Erik Hall: What made you want to get into sports journalism?
Stef Loh: I always liked sports, and I always liked writing, so I figured it was kind of a no-brainer to combine the two.
EH: How’d you get started in it?
SL: I grew up in Singapore. I kind of watched a lot of sports back then. I remember waking up at weird hours to watch NFL games, just because as a 17-year-old, that seemed fun to me. I kind of taught myself to understand American football in a place where like no one actually watches American football.
Then I realized that I wanted to go to school in the U.S. because it’s the country where sports is a huge industry. I figured if I wanted to make my career in sports, that was the place to go do it.
I picked Oregon in part because I wanted to go to a place that had big-time DI sports and football program, because I wanted that whole experience.
When I was in school, I worked for the Daily Emerald, the school paper, and really just tried to climb the ladder. I got an internship out of college at The Spokesman-Review in Spokane (Washington).
Thereafter, I tried to blanket the country with my resume. My first job was covering West Virginia football at the Morgantown Dominion Post in West Virginia.
EH: What’s a story in your career that you’ve enjoyed doing the most?
SL: There are a lot of them. I guess it matters what constitutes enjoyment. There have been a lot of stories that have resonated with me for different reasons.
I guess the one that sticks out most recently was a series of stories I did on the Washington State University student conduct code, which is not remotely the most sexy thing that anybody can be writing about. But what kind of stuck with me was that it was about how the student conduct code there was flawed and resulted in the expulsion of one of their football players.
There were things about the code that were unfair and not really consistent with what was acknowledged as the best practices nationally. And through my reporting of that stuff, the school conducted an investigation into their student conduct laws, and the kid ended up being able to graduate, and he was recently acquitted of an assault charge. That kind of stuck with me. That’s kind of cool that I was able to shed light on something like that and sort of help to right a wrong.
There have been a bunch of features that I enjoyed writing. One was a profile of WSU quarterback Luke Falk. He’s the WSU starter. What makes him tick. He’s kind of a quirky dude, I guess you could say. He uses frankincense before games, and he has some Bulletproof Diet. That was fun to report.
I did a lot of things issue-based when I was in San Diego (at the Union-Tribune) because I was doing more of a sports enterprise role there. I spent a lot of time on one story about just the opioid addiction in sports and how there is a faction of advocates for legalizing marijuana use in sports because they feel like that would be a good alternative to the opioid epidemic. Stuff like that, I found very fulfilling.
EH: Who is someone that helped you grow in your career in sports journalism?
SL: There are a number of people. My sports editor at the Patriot-News (in Harrisburg, Pennsylvania). His name was Paul Vigna. He was a tremendous influence to me early on because we worked well together. He helped me grow as a sport writer. He encouraged that big-picture thinking that goes along with conceptualizing a lot of these issues and trend stories.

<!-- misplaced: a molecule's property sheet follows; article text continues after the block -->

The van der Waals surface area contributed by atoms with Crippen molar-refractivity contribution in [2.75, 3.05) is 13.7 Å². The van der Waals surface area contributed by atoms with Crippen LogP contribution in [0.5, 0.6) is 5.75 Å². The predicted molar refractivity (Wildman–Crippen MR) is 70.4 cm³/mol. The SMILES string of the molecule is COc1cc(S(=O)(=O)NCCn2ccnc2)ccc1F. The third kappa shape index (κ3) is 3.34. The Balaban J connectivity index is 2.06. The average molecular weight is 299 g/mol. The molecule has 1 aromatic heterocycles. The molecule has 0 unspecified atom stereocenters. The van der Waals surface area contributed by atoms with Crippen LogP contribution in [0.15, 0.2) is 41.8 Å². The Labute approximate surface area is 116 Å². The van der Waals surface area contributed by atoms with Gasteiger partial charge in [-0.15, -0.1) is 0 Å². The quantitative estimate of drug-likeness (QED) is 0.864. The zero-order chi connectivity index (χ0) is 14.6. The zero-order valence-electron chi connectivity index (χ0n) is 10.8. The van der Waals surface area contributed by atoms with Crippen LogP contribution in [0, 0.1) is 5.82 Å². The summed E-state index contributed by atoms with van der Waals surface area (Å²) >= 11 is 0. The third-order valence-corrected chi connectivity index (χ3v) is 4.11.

Currently, Don Shelton at the (Seattle) Times is someone I always kept in touch with because I admired what he was doing up here. I looked upon him as a mentor.
Ed Guzman, the assistant sports editor at the Times, currently. He was the guy I worked with when I got here at The Seattle Times before we had a little bit of reshuffling. He was an incredible line editor and really helped me in that first year that I was here, too.
EH: What’s a compelling story you’ve read recently or one you’ve really enjoyed?
SL: Seth Wickersham from ESPN had this really fascinating behind-the-curtain look at the dynamics between Richard Sherman and Russell Wilson and Pete Carroll and the affect that 1-yard-line, Super Bowl loss against the Patriots has had on this team in an enduring way. He did a lot of reporting. He got sort of behind the scenes and was able to put together this picture of this fractured franchise that’s trying to heal and trying to move forward as they go into this season. I thought that was fascinating. That was a really well-done piece.
EH: What’s one thing that you think most people don’t know about you?
SL: That’s a hard question to answer. I guess I’m kind of an open book. I can clean and jerk my body weight. I’ll go with that.
EH: What made you want to be part of the APSE Diversity Fellowship this year?
SL: I’m at a point in my career where I hit the first big goal that I had for myself, which was to work at The Seattle Times. I’m trying to figure out what I want to do next as far as like an immediate future goal. I’ve been exploring the idea of trying to get into the management side of things. I thought this would be a good way to test the waters and see if that is something I’d be interested in.
EH: Is there anything in particular you hope to get out of the Diversity Fellowship or that you’ve gotten out of it so far?
SL: When we did that weekend in Nashville, Michael Anastasi brought in mangers who were able to talk about what makes a good and a bad manager. I think that was pretty enlightening. That was pretty helpful.